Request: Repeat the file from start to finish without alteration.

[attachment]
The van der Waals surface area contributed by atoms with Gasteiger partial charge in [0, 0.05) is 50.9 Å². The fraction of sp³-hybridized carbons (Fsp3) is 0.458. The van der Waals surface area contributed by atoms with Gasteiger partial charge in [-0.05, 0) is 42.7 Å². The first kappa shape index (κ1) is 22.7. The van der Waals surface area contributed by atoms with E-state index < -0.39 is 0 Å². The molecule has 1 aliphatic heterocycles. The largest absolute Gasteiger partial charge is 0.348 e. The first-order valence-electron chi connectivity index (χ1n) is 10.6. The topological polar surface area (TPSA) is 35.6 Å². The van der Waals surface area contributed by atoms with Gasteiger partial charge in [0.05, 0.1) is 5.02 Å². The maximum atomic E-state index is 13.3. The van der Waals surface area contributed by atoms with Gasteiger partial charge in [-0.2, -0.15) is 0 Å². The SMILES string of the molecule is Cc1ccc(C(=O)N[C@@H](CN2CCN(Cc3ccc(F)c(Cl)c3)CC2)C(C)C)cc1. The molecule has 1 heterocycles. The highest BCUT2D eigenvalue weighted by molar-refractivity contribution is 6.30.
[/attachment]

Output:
The van der Waals surface area contributed by atoms with Gasteiger partial charge in [0, 0.05) is 50.9 Å². The fraction of sp³-hybridized carbons (Fsp3) is 0.458. The van der Waals surface area contributed by atoms with Gasteiger partial charge in [-0.05, 0) is 42.7 Å². The first kappa shape index (κ1) is 22.7. The van der Waals surface area contributed by atoms with E-state index < -0.39 is 0 Å². The molecule has 1 aliphatic heterocycles. The largest absolute Gasteiger partial charge is 0.348 e. The first-order valence-electron chi connectivity index (χ1n) is 10.6. The topological polar surface area (TPSA) is 35.6 Å². The van der Waals surface area contributed by atoms with Gasteiger partial charge in [0.05, 0.1) is 5.02 Å². The maximum atomic E-state index is 13.3. The van der Waals surface area contributed by atoms with Gasteiger partial charge in [-0.2, -0.15) is 0 Å². The SMILES string of the molecule is Cc1ccc(C(=O)N[C@@H](CN2CCN(Cc3ccc(F)c(Cl)c3)CC2)C(C)C)cc1. The molecule has 1 heterocycles. The highest BCUT2D eigenvalue weighted by molar-refractivity contribution is 6.30.